Many people are not well informed about how to recognize mental health problems, how to respond or what effective treatments are available. Common myths include the idea that people with mental disorders are dangerous, it is best to avoid psychiatric treatment, people can use their own willpower to solve a mental health problem and that only weak people have mental health problems. Lack of knowledge may result in denial and avoidance.
If the community is informed about mental health problems, they will be able to recognize problems in others and be prepared to offer support.
In the U.S. only 41 percent of the people who had a mental disorder received professional help. Often, when people seek treatment they wait for years before doing so.
A delay in treatment can make recovery difficult. People with mental health problems are more likely to seek help if someone close to them suggests it.
There is a stigma associated with mental health problems. This stigma can lead to people hiding their problems and not seeking or delaying help. They are often ashamed to discuss mental health problems with family, friends and coworkers because they are concerned what others may think.
Some mental health problems can cloud a person's thinking and rational decision-making processes. The person may be in distress and cannot take effective action. In this situation, people close to them can get the appropriate help.
In order to be able to give appropriate help, first aiders need to have basic knowledge of mental health problems so they can recognize a disorder when it is developing. It is important to not ignore symptoms or assume they will just go away. Do not make excuses for the person's behavior. This may delay the person getting help. The first aider needs to approach the person and see if there is anything they can do to help.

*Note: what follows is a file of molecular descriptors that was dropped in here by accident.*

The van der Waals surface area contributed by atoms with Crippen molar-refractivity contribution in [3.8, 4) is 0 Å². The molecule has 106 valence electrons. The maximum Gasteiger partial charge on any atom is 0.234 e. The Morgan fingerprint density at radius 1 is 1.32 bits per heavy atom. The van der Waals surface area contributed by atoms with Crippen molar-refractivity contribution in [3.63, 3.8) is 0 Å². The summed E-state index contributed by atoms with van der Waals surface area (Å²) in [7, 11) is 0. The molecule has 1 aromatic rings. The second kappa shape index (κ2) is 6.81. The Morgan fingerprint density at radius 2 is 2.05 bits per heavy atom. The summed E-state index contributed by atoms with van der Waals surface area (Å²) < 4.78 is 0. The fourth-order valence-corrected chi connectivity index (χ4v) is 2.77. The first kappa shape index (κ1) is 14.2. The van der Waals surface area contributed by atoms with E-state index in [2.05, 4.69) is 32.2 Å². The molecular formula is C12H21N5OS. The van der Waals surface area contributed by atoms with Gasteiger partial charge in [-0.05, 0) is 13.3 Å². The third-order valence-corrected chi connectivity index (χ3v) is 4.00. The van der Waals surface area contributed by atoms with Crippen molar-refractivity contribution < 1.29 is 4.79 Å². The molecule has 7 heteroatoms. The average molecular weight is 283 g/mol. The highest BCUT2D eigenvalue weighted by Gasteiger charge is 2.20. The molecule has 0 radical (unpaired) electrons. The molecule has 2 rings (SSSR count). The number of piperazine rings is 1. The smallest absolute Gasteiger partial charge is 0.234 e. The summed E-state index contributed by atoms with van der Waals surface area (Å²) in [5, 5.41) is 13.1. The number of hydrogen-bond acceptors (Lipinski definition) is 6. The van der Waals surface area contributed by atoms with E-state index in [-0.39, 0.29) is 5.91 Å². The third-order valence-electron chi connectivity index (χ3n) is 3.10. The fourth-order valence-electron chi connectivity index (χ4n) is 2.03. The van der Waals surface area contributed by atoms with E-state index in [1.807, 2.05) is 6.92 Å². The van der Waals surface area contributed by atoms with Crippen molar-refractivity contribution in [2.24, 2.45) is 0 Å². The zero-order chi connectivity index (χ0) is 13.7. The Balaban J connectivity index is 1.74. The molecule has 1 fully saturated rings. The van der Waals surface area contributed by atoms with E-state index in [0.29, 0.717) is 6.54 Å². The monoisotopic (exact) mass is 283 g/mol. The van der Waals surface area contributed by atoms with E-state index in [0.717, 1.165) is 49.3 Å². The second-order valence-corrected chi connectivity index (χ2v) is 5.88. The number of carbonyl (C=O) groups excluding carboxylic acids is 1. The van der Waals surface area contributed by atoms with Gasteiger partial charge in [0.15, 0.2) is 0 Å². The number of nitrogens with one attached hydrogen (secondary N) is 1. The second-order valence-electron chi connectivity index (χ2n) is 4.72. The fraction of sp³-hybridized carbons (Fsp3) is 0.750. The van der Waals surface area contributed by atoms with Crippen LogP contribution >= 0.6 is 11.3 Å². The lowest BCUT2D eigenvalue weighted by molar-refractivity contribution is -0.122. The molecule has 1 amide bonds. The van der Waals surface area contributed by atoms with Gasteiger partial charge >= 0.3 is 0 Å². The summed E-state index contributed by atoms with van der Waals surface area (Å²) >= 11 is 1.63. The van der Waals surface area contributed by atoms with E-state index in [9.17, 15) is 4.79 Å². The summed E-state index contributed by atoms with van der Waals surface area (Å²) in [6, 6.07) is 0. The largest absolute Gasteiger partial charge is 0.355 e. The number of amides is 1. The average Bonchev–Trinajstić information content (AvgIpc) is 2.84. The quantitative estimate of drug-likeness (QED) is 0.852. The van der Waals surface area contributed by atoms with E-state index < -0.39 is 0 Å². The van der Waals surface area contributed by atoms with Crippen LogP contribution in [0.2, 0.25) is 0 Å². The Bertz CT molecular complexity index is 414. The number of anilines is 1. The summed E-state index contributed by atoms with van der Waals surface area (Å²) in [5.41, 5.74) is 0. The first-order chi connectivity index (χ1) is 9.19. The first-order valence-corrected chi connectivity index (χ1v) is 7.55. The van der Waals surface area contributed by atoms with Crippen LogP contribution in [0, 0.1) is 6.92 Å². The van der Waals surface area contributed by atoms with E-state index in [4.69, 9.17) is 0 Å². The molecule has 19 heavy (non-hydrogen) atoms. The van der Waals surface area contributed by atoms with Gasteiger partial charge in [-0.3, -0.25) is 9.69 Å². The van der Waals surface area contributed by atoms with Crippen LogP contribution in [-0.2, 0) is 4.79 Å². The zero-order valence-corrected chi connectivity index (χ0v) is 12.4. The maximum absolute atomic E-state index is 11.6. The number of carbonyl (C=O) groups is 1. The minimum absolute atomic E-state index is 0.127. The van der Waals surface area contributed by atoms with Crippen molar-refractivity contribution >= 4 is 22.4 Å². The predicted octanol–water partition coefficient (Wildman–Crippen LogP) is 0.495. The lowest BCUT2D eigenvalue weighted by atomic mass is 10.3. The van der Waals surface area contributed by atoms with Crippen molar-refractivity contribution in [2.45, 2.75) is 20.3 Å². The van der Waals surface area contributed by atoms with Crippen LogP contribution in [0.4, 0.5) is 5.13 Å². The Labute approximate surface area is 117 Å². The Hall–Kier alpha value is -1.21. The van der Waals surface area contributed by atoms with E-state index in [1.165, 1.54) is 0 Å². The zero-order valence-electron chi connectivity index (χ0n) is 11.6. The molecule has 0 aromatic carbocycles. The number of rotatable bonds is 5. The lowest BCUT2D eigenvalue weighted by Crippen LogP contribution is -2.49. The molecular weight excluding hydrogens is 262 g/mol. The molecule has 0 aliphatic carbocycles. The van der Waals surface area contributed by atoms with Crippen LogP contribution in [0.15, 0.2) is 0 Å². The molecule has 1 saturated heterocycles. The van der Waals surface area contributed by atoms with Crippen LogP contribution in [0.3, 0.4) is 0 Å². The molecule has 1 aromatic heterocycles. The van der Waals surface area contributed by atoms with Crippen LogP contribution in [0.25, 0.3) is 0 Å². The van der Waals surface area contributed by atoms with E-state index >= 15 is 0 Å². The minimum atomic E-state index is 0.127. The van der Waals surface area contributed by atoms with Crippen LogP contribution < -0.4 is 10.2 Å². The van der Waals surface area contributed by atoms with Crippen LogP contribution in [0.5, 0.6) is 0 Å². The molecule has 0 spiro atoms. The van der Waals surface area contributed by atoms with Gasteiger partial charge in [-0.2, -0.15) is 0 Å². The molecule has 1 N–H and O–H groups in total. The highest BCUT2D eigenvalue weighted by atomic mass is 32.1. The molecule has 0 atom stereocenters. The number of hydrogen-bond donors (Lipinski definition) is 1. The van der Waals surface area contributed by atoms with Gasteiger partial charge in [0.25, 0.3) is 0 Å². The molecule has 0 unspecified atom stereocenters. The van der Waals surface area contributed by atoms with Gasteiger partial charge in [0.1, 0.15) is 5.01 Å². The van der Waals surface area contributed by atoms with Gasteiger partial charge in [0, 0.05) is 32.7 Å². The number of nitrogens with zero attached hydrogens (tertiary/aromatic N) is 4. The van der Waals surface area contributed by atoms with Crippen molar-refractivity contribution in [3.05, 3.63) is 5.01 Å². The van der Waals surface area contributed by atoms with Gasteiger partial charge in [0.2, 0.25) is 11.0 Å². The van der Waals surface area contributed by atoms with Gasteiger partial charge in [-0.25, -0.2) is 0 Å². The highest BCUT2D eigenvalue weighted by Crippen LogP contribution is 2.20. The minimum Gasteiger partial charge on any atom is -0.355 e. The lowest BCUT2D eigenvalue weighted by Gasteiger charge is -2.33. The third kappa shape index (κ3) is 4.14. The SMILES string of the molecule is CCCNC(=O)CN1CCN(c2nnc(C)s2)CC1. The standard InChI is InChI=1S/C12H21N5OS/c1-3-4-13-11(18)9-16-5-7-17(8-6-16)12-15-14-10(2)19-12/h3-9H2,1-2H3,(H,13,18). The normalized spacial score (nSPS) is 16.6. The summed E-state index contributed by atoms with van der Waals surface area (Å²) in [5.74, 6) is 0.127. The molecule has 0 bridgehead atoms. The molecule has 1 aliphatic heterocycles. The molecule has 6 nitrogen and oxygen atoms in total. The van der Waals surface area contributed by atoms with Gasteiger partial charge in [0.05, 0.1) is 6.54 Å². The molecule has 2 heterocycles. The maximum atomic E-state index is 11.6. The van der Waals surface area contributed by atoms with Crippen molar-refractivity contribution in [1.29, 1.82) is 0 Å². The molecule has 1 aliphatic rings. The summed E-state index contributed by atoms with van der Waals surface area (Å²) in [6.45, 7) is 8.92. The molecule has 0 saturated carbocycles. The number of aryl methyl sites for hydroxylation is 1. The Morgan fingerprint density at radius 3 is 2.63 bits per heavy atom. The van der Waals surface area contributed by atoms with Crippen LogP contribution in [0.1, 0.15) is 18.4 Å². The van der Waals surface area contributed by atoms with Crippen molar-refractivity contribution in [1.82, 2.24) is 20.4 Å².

As with medical first aid, participants learn an action plan to help someone who is ill or injured. Mental health first aid has an action plan as well. Remember ALGEE. Assess for risk of suicide or harm. Listen nonjudgmentally. Give reassurance and information. Encourage appropriate professional help. Encourage self-help and other support strategies.
Assess for risk of suicide or harm. If the person appears to be at risk of harming self or others, the first aider must seek professional help immediately, even if the person does not want to.
Listen nonjudgmentally. Listening to the person is very important. Most people experiencing a mental health crisis need an empathic listener before being offered helpful resources. When listening nonjudgmentally this allows the listener to really hear and understand what is being said. It makes it easier for the other person to feel they can talk freely without being judged.
Give reassurance and information. Once a person with a mental health problem feels he/she has been heard, it will be easier to offer encouragement and information.